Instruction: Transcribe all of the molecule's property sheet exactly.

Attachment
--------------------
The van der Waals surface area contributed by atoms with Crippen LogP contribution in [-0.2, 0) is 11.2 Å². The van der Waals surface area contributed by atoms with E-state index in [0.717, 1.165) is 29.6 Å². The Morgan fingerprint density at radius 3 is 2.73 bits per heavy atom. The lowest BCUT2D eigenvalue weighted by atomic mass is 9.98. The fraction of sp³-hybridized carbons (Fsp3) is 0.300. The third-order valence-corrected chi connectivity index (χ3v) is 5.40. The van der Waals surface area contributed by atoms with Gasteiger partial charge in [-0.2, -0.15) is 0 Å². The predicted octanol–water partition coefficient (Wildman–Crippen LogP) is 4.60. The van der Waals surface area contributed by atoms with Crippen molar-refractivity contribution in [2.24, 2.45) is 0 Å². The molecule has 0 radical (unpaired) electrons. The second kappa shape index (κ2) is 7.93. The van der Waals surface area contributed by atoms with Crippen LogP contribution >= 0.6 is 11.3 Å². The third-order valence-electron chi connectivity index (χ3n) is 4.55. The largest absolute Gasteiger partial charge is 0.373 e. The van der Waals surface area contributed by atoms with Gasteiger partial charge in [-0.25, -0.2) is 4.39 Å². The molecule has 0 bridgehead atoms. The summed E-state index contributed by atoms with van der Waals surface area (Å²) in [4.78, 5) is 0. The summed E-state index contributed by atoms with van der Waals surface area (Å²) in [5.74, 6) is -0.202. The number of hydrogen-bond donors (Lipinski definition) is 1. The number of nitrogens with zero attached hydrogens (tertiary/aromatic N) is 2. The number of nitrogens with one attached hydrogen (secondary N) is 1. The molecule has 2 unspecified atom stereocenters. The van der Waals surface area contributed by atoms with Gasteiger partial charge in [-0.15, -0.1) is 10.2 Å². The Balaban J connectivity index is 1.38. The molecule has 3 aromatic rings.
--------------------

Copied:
The van der Waals surface area contributed by atoms with Crippen LogP contribution in [-0.2, 0) is 11.2 Å². The van der Waals surface area contributed by atoms with E-state index in [0.717, 1.165) is 29.6 Å². The Morgan fingerprint density at radius 3 is 2.73 bits per heavy atom. The lowest BCUT2D eigenvalue weighted by atomic mass is 9.98. The fraction of sp³-hybridized carbons (Fsp3) is 0.300. The third-order valence-corrected chi connectivity index (χ3v) is 5.40. The van der Waals surface area contributed by atoms with Gasteiger partial charge in [-0.2, -0.15) is 0 Å². The predicted octanol–water partition coefficient (Wildman–Crippen LogP) is 4.60. The van der Waals surface area contributed by atoms with Crippen molar-refractivity contribution in [2.24, 2.45) is 0 Å². The molecule has 0 radical (unpaired) electrons. The second kappa shape index (κ2) is 7.93. The van der Waals surface area contributed by atoms with Crippen LogP contribution >= 0.6 is 11.3 Å². The third-order valence-electron chi connectivity index (χ3n) is 4.55. The largest absolute Gasteiger partial charge is 0.373 e. The van der Waals surface area contributed by atoms with Gasteiger partial charge in [-0.25, -0.2) is 4.39 Å². The molecule has 0 bridgehead atoms. The summed E-state index contributed by atoms with van der Waals surface area (Å²) in [4.78, 5) is 0. The summed E-state index contributed by atoms with van der Waals surface area (Å²) in [5.74, 6) is -0.202. The number of hydrogen-bond donors (Lipinski definition) is 1. The number of nitrogens with zero attached hydrogens (tertiary/aromatic N) is 2. The number of nitrogens with one attached hydrogen (secondary N) is 1. The molecule has 2 unspecified atom stereocenters. The van der Waals surface area contributed by atoms with Gasteiger partial charge in [-0.15, -0.1) is 10.2 Å². The Balaban J connectivity index is 1.38. The molecule has 3 aromatic rings.